Great nurses aren’t just compassionate and kind – they also have the medical smarts of a doctor. Despite the stress, a career as a nurse can offer a sense of personal satisfaction second to none because they have the ability to impact people’s lives on a very personal level.

What makes a great nurse?


An effective nurse is caring, understanding, nonjudgmental and has a strong ability to empathize with patients from all walks of life. Having sympathy for someone else’s suffering without judgment is the root of compassion. But nurses are in a profession where they can actually make a difference in a person’s life. Research shows that a nurse’s compassion can ease the suffering of a patient.


Solid communication skills are important for any career but for nurses, it’s crucial. They have to be able to communicate with doctors, patients and co-workers in a very fast-paced environment with little or no margin for error.

Attention to Detail

When dealing with potential life and death situations every day your actions will have major consequences. A great nurse pays attention to detail and leaves nothing to chance because details matter, especially in the field of medicine.

Calm Under Pressure

People who make great nurses are naturally level-headed because when they know the details of their job like the back of their hand, they’re better equipped to make calm, rational decisions even in the face of high stress and adversity, serving as a steady guide when patients go through rough waters.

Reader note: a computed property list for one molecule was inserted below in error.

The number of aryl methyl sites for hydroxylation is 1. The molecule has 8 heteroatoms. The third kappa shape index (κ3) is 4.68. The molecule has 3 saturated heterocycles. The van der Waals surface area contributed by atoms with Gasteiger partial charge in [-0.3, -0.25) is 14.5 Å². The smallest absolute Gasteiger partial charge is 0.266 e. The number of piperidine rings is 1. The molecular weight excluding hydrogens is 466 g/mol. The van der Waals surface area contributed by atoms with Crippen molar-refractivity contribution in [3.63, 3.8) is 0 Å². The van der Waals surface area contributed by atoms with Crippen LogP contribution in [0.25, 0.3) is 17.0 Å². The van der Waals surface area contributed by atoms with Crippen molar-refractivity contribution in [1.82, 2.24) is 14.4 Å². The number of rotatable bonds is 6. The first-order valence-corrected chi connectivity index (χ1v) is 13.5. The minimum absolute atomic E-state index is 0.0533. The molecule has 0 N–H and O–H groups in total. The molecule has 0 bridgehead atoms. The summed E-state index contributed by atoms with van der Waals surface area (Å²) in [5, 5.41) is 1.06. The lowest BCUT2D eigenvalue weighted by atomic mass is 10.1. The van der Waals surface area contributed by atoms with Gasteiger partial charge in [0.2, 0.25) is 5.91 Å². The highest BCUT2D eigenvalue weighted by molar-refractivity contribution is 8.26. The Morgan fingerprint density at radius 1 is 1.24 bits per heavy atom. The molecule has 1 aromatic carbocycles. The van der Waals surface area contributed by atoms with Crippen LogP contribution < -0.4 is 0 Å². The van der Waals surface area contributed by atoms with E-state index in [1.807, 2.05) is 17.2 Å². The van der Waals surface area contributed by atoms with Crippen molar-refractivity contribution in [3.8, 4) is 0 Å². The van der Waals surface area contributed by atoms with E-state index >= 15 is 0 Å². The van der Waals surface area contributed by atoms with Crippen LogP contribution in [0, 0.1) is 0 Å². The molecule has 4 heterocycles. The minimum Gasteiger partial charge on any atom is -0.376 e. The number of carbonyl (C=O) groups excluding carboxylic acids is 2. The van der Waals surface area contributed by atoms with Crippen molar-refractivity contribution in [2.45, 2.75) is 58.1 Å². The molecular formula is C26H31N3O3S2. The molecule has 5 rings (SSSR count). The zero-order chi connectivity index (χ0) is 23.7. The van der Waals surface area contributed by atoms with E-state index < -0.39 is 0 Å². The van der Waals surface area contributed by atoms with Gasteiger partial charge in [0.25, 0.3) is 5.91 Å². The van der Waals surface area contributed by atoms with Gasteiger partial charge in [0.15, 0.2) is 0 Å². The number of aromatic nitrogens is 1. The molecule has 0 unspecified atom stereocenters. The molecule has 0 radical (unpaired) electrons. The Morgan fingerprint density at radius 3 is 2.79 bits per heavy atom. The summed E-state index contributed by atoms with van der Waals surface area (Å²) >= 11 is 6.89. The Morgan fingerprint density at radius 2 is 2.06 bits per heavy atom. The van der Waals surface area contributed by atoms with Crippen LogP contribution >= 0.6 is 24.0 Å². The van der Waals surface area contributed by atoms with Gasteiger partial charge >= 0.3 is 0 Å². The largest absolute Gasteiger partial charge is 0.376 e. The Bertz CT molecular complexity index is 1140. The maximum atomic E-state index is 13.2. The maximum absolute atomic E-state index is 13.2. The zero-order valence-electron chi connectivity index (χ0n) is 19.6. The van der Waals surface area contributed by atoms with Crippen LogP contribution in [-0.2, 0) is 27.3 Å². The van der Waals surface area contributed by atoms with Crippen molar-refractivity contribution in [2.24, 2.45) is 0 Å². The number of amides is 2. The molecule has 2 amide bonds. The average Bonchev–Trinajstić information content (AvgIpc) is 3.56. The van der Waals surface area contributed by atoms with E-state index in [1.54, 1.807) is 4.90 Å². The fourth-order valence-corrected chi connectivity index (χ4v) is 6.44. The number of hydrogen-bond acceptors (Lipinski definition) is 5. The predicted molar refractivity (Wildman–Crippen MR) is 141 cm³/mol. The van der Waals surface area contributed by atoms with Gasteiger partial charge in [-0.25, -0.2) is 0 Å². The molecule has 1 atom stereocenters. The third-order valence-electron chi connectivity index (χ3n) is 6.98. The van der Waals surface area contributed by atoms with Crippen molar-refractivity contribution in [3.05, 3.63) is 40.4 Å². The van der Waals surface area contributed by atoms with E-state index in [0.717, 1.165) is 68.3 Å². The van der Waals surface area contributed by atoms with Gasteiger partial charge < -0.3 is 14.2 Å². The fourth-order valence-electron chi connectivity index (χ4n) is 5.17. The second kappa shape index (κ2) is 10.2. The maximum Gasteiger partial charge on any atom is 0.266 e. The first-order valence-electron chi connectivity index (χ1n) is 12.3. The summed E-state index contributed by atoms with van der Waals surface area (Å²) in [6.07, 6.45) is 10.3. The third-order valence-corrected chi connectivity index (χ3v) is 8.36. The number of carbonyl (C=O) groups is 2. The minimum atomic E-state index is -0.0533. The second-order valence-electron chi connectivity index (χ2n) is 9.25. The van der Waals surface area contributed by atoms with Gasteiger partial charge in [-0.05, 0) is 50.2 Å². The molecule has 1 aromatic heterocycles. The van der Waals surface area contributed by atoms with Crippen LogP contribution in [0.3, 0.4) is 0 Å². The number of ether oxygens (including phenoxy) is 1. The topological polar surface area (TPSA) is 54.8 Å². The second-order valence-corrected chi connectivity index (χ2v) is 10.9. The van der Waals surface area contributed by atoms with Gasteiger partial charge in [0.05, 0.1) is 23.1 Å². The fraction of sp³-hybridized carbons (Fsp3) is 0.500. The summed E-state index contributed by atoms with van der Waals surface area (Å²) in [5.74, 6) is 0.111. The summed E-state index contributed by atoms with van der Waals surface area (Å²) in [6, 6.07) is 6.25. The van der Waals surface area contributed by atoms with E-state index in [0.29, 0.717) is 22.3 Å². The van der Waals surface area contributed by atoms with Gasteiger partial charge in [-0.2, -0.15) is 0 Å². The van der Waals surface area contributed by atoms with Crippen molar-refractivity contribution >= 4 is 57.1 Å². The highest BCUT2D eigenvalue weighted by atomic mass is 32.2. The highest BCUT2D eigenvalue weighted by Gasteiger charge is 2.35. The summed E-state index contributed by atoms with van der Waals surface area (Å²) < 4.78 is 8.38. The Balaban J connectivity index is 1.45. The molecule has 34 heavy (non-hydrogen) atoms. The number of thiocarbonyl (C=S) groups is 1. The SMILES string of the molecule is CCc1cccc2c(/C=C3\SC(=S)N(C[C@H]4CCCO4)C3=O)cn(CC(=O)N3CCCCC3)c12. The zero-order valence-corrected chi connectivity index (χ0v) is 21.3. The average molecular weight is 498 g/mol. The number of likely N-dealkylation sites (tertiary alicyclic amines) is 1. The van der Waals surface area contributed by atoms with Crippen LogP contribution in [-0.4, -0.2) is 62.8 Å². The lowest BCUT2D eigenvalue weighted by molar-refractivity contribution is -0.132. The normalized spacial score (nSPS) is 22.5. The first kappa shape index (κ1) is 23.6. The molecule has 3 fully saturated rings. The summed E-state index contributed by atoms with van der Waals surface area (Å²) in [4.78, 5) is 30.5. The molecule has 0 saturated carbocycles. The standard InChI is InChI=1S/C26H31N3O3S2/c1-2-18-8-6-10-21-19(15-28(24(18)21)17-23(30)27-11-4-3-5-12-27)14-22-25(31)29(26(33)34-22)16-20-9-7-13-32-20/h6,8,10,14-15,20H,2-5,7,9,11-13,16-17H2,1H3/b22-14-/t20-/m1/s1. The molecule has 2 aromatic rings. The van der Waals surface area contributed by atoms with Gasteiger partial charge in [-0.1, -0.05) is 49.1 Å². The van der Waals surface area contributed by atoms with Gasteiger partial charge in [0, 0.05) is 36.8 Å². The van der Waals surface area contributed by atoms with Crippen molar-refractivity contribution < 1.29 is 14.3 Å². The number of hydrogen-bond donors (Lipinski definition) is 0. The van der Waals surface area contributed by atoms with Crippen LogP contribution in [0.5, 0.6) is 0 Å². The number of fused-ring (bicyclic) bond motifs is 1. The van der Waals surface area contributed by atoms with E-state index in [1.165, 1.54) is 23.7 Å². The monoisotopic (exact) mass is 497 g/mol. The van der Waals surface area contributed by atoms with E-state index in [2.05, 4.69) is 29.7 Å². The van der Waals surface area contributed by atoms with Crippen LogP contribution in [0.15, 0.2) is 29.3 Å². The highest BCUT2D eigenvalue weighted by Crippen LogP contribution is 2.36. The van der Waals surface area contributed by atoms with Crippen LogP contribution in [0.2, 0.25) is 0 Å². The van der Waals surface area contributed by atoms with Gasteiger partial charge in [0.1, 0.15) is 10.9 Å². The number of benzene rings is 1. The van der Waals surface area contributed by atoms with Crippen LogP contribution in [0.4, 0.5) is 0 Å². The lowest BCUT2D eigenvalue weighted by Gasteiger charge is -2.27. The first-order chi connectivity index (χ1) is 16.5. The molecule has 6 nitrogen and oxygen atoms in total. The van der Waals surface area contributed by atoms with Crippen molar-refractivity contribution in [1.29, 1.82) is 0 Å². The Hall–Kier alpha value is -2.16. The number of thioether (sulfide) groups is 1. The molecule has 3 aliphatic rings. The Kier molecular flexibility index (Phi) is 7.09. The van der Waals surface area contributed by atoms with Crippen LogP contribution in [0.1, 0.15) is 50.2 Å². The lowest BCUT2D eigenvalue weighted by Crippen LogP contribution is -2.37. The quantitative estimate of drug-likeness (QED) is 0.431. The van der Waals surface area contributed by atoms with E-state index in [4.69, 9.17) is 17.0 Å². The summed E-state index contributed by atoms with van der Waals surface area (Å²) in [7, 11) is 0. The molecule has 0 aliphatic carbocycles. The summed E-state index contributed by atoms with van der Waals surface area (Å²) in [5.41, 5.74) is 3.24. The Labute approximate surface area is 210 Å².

There’s a lot of technical and clinical information nurses need to know. There’s critical thinking and communication skills, patient assessment skills, understanding disease management protocols and development of care plans – just to name a few.

Rolling With The Punches

Being flexible and rolling with the punches is important for any career, but it’s especially important for nurses. A great nurse is flexible with her/his working hours and responsibilities. Nurses, like doctors, are often required to work long periods of overtime, late or overnight shifts, and weekends so they have to be able to go with the flow and adapt to situations as they arise, often at a moments notice.